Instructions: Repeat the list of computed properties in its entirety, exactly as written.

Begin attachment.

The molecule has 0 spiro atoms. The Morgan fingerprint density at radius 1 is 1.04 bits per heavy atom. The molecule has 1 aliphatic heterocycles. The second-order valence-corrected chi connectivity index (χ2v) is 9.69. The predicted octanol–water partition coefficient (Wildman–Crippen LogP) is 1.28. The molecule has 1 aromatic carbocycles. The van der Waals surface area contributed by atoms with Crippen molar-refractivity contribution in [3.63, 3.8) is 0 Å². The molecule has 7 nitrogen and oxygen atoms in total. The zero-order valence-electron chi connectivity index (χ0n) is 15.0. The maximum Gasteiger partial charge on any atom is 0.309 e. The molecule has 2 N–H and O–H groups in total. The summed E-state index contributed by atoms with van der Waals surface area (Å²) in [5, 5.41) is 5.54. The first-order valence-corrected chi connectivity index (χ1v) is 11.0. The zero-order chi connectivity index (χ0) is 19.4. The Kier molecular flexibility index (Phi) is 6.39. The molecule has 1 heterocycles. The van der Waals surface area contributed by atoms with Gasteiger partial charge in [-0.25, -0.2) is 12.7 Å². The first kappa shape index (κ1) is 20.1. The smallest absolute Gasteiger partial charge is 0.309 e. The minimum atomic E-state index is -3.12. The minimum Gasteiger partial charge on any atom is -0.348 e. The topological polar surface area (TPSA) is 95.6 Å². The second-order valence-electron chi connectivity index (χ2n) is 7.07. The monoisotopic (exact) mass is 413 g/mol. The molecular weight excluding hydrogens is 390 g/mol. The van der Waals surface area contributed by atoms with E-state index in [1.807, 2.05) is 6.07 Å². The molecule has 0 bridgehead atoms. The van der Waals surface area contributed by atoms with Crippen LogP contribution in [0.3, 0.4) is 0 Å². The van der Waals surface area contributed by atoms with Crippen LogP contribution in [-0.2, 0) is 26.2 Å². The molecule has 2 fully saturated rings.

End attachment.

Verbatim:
The molecule has 0 spiro atoms. The Morgan fingerprint density at radius 1 is 1.04 bits per heavy atom. The molecule has 1 aliphatic heterocycles. The second-order valence-corrected chi connectivity index (χ2v) is 9.69. The predicted octanol–water partition coefficient (Wildman–Crippen LogP) is 1.28. The molecule has 1 aromatic carbocycles. The van der Waals surface area contributed by atoms with Crippen molar-refractivity contribution in [3.63, 3.8) is 0 Å². The molecule has 7 nitrogen and oxygen atoms in total. The zero-order valence-electron chi connectivity index (χ0n) is 15.0. The maximum Gasteiger partial charge on any atom is 0.309 e. The molecule has 2 N–H and O–H groups in total. The summed E-state index contributed by atoms with van der Waals surface area (Å²) in [5, 5.41) is 5.54. The first-order valence-corrected chi connectivity index (χ1v) is 11.0. The zero-order chi connectivity index (χ0) is 19.4. The Kier molecular flexibility index (Phi) is 6.39. The molecule has 1 heterocycles. The van der Waals surface area contributed by atoms with Gasteiger partial charge in [-0.25, -0.2) is 12.7 Å². The first kappa shape index (κ1) is 20.1. The smallest absolute Gasteiger partial charge is 0.309 e. The minimum atomic E-state index is -3.12. The minimum Gasteiger partial charge on any atom is -0.348 e. The topological polar surface area (TPSA) is 95.6 Å². The second-order valence-electron chi connectivity index (χ2n) is 7.07. The monoisotopic (exact) mass is 413 g/mol. The molecular weight excluding hydrogens is 390 g/mol. The van der Waals surface area contributed by atoms with E-state index in [1.807, 2.05) is 6.07 Å². The molecule has 0 bridgehead atoms. The van der Waals surface area contributed by atoms with Crippen LogP contribution in [0.3, 0.4) is 0 Å². The van der Waals surface area contributed by atoms with Crippen LogP contribution in [-0.2, 0) is 26.2 Å². The molecule has 2 fully saturated rings.